Dominic Doblo has changed his electoral jingle.
Dominic Doblo has changed his electoral jingle. Chris Ison Rokcdoblo

Doblo backs down after complaint

DOMINIC Doblo won't back down...unless he gets a warning from a major record company.

The Morning Bulletin understands the Rockhampton mayoral candidate had received a notice from Universal Music Group Australia requesting he take down or alter his campaign jingle due to similarities to the Tom Petty song, I Won't Back Down.

The two-minute jingle, which appears to be set to the music and melody of the Tom Petty song with new lyrics by Doblo himself, had been available on Mr Doblo's website until it was taken down on Thursday morning. It has been played regularly in radio advertising supporting his campaign to oust Mayor Brad Carter.

Mr Doblo denies the reason the song was removed was due to any copyright issues relating to the Tom Petty and Jeff Lyne composition.

"We took the song down because I want to put out something different. I am making every effort to keep my campaign fresh, so there will be a new campaign song out on Monday and probably a few more to follow," Mr Doblo said.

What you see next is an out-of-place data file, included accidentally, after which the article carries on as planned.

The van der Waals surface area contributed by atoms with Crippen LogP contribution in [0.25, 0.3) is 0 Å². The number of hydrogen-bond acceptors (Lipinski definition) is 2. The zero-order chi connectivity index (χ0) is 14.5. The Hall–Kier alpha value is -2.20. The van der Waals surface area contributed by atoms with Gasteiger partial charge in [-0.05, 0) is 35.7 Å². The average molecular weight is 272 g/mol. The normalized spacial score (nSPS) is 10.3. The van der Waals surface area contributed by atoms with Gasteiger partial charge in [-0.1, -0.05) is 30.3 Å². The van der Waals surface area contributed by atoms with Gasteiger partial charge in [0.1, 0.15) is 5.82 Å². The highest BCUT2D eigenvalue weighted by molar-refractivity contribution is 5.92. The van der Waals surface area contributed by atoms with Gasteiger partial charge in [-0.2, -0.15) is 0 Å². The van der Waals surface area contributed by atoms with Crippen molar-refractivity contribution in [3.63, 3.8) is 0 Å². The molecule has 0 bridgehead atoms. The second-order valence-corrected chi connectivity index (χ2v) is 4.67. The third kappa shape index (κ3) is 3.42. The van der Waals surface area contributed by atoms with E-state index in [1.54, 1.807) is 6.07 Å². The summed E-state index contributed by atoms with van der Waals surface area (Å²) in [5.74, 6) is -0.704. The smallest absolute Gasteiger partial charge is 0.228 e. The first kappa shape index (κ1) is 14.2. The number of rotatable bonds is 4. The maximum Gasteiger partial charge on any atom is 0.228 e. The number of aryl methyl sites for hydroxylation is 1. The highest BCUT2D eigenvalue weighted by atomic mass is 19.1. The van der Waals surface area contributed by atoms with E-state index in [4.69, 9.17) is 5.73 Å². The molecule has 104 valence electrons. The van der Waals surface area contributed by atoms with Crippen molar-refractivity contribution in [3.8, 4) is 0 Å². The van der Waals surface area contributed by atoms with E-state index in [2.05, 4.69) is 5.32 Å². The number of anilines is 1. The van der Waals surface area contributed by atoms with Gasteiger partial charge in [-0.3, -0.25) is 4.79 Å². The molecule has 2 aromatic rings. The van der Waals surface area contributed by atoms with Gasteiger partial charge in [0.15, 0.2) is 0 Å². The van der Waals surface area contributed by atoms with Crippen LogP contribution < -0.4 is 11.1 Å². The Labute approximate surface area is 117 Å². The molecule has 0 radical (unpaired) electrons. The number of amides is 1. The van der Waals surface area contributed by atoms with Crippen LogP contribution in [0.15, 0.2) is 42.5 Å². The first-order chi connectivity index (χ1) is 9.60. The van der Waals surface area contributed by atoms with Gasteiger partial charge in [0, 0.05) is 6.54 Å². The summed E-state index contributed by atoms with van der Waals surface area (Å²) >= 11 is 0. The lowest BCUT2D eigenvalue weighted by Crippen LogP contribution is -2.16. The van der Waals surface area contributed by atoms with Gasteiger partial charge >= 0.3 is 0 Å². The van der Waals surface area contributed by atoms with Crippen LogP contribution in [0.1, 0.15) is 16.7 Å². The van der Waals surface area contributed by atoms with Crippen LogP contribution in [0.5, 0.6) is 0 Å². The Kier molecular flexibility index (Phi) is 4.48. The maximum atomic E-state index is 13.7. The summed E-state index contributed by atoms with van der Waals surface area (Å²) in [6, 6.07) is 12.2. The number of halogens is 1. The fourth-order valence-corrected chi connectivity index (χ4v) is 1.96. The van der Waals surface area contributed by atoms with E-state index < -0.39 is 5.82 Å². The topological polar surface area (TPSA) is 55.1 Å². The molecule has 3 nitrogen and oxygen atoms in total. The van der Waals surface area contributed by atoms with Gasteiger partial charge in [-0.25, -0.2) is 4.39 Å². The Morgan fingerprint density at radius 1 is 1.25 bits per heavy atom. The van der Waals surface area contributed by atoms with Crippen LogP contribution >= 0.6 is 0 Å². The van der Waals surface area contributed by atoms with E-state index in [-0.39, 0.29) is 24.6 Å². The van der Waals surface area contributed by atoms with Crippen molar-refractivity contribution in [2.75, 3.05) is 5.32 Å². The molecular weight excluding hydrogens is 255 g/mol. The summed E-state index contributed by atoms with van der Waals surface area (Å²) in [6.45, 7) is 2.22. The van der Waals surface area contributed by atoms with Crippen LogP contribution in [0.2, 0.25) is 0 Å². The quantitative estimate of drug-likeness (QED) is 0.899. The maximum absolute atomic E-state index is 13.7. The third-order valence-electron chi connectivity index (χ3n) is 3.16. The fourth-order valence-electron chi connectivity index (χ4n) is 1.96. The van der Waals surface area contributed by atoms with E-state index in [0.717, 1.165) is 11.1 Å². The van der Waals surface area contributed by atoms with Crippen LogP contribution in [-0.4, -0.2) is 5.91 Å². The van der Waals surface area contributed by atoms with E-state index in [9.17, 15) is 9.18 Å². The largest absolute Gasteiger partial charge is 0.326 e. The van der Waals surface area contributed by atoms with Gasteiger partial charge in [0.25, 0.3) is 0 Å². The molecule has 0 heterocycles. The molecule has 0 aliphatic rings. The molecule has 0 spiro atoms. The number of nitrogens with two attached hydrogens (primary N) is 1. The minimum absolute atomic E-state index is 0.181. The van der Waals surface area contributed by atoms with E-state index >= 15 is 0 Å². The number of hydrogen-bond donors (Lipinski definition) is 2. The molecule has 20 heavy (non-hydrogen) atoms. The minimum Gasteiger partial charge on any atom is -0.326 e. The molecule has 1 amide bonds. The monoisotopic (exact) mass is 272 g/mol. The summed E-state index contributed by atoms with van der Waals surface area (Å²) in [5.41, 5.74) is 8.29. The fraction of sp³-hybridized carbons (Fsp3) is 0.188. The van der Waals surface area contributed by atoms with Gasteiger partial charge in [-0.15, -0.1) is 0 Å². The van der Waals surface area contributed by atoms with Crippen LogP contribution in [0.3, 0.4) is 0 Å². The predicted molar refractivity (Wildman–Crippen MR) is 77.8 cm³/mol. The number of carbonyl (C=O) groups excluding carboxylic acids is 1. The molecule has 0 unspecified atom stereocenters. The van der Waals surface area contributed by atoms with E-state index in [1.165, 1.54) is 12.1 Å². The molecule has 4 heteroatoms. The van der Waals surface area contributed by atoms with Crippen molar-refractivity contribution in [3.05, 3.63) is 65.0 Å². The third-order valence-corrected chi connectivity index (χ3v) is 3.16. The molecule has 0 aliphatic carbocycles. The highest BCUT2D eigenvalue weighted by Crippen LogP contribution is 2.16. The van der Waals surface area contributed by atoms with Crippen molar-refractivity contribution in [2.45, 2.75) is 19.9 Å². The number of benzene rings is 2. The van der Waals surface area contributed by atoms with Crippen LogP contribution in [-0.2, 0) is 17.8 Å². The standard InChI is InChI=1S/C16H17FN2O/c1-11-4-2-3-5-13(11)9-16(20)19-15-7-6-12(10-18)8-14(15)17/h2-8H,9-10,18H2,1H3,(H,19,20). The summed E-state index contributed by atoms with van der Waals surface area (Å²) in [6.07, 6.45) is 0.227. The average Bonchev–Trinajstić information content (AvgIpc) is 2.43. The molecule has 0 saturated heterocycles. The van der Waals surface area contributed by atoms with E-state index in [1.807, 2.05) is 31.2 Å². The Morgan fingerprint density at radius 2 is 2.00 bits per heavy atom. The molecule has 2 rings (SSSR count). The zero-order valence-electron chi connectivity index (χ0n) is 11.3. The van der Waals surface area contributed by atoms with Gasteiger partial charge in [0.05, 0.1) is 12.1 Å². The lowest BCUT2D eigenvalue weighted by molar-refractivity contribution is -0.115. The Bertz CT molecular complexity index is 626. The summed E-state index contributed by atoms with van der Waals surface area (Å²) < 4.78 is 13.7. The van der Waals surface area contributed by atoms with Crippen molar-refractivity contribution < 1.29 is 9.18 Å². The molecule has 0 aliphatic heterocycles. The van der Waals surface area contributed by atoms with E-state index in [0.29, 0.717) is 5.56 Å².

Mr Doblo said he had never heard I Won't Back Down before and was not aware of any similarities between his jingle and the hit song.

"I haven't been tied down with any of that stuff. I just wrote the words. My campaign manager put that together as I am really only focused on the campaign," he said.

Petros Khalesirad, whose company manages Mr Doblo's social media, website and blog sites, confirmed he had been contacted by the music group, but said there were no legal implications from the jingle and people shouldn't think there's any conspiracy theory.

He said the music company informed the group the songs were very similar and rather than any "argy-bargy" a decision was made to freshen up the message.

The jingle was the creation of a local company, The Twinz.

Beau Crummer of The Twinz, who put the song together for Mr Doblo, said he had not been contacted personally by Universal about the jingle, but said the ditty was definitely within fair usage of the song.

"I am a professional and I have been recording music for 20 years. I wouldn't put something out if it is going to be infringing on copyright."

Mr Crummer explained that while he believed there were noticeable differences between the jingle and the Tom Petty song, he took the precaution of making amendments to the song to avoid any further criticism.

A spokeswoman from Universal Music Group Australia said the matter was in the hands of its legal representative and "any subsequent progress, if applicable, will be a private and confidential matter between the respective parties".

What do you think?

Judge it for yourself and check out the original at and Doblo's effort which is still available via his Soundcloud page